Sometimes the presence of stairs reflects a wicked sense of humour. Once, as a special treat students and I were taken to a temple in Loyang. It was winter and we wore four or five layers of clothing complete with a padded blue Mao jacket and fur trimmed military style hat. The guide offered his ‘foreign friends’ the opportunity to climb the tower –a round tower not unlike a chimneystack but covered with dragons and complex stone patterns. We were promised a great view of the ice-covered landscape. Problem. The group had to climb single file, inside the wall, so narrow were the stairs. Moreover, it soon became apparent that we were in a dark spiral of stairs that wound their way round the edge of this tower, so that at any one time the lead student was some 10-15 metres above, out of sight on the other side of the column and out of earshot. The stairs became narrower and narrower the further we advanced. With five layers of clothing the lead student soon became stuck. She could not advance nor could she retreat because of the folk following her who simply came to a halt waiting patiently for the chance to move forward again. Eventually the entire group came to a halt threaded round the staircase, in the dark, and most incapable of turning round because of the combination of clothing and the confined space. The students could not move forward or back as the latter required negotiation with a series of students behind and out of view. I brought up the rear and was next to useless – a condition I specialize in. Instructions, advice, comment was transmitted by word of mouth from one stuck student to the next until it reached the lead student who in turn relayed a response – most of these responses were unladylike. We only saved ourselves (the guides were smoking in the bus) by walking back down the stairs in reverse – holding hands with stuck student at the front compelled to slowly take off her outer jacket and extricate herself that way. From Loyang to Wuhan that day the bus was very silent. I think the discarded jacket is still in situ. Stairs!!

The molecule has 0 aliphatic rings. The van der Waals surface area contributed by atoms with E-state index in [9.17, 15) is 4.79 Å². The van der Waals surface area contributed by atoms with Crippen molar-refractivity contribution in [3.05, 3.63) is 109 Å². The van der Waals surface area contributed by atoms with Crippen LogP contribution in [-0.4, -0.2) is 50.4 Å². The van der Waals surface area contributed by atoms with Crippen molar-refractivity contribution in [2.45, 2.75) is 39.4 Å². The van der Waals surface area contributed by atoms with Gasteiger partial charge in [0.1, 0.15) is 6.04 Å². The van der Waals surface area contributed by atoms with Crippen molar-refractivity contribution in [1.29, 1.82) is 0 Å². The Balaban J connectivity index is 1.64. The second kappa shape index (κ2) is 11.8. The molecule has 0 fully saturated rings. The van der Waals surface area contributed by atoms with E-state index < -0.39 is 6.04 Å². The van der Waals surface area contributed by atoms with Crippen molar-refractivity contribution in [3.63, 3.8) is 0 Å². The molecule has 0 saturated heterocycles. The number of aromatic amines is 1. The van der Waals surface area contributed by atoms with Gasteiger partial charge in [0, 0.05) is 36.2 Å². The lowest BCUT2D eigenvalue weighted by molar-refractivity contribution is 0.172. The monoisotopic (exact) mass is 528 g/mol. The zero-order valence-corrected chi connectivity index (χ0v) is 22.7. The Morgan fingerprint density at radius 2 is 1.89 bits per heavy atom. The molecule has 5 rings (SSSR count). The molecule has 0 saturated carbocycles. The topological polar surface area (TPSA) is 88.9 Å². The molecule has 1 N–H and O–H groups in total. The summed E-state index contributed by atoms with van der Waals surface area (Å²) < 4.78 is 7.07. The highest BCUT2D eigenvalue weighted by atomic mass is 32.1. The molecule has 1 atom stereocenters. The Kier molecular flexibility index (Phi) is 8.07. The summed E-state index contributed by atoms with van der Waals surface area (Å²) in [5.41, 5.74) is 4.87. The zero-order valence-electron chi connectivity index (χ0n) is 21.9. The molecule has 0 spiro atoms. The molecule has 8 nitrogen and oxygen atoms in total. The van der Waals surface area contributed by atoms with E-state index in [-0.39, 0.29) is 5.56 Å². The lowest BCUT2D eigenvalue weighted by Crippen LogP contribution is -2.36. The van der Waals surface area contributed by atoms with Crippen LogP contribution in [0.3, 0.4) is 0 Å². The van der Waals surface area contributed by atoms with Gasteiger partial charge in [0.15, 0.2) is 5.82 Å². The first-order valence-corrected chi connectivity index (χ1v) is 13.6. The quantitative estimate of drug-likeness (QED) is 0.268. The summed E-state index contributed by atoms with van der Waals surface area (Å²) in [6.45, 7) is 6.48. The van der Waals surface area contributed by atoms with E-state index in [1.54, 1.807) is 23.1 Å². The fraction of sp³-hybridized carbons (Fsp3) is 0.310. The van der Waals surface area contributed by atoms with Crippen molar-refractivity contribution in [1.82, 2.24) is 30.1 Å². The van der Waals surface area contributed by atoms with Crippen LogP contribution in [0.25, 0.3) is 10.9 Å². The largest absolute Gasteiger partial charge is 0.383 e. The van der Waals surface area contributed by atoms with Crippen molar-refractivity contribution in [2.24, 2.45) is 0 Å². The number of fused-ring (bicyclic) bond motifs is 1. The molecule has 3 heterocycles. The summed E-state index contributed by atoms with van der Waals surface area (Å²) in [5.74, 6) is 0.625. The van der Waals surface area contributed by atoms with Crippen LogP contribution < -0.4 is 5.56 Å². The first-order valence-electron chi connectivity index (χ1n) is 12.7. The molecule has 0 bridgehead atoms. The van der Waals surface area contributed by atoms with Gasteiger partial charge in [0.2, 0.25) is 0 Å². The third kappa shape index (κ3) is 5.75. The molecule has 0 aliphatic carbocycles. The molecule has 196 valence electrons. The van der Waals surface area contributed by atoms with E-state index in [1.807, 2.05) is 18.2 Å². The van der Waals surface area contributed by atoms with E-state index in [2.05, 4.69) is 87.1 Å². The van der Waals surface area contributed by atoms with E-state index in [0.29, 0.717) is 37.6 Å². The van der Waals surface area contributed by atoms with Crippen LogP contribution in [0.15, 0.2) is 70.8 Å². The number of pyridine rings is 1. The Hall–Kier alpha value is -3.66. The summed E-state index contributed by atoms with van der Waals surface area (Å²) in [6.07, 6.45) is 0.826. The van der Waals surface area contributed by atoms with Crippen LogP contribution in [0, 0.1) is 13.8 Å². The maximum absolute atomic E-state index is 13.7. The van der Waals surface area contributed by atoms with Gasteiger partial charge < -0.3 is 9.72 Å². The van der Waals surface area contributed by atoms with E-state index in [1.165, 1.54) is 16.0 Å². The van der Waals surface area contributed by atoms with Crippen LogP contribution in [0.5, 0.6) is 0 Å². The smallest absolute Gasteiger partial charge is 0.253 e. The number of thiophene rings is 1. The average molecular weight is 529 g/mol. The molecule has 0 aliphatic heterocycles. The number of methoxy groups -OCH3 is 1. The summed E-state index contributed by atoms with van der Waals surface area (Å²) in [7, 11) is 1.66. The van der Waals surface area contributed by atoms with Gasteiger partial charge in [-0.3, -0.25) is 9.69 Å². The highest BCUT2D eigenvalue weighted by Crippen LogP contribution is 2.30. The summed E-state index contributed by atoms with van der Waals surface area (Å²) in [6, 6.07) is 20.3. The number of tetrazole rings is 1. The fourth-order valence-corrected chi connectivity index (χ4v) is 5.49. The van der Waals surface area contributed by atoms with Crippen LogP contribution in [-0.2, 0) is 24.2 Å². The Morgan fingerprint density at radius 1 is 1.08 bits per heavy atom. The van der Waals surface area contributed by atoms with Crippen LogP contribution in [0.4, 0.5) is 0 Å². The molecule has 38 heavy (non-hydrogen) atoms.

On another visit to Beijing our guide took us to the old city with its shops, temples and godowns. We were encouraged off the bus and into a shop given over to that most wonderful craft of tailoring. There were bolts of cloth in serried ranks for us to admire. The host went behind the counter and drew back a green curtain to reveal a very sophisticated electrical switchboard. He pulled a lever and the counter slowly slid across the floor with a merry whine of motors to reveal a three metre wide set of marble steps that went steeply down through the basement and underground. We were to descend these steps only to confront a very thick metal door that hissed open with the fresh damp underground air escaping to bathe our faces. These stairs were giving us entry to the underground city of Beijing. The ‘dig tunnels, store grain’ mantra of Mao was translated here as a sophisticated nuclear shelter that could house many thousands of Beijing citizens if ever that city was attacked by their then enemy – Russia. It was a network of steps and stairs. If the Russians did not get you then the winding steep step and stair filled passages would. What a day that was! My students and I were stunned by the complexity of this facility and its many kilometres of passages and stairs. My legs ached, as did my heart at the futility of it all. Stairs can reveal.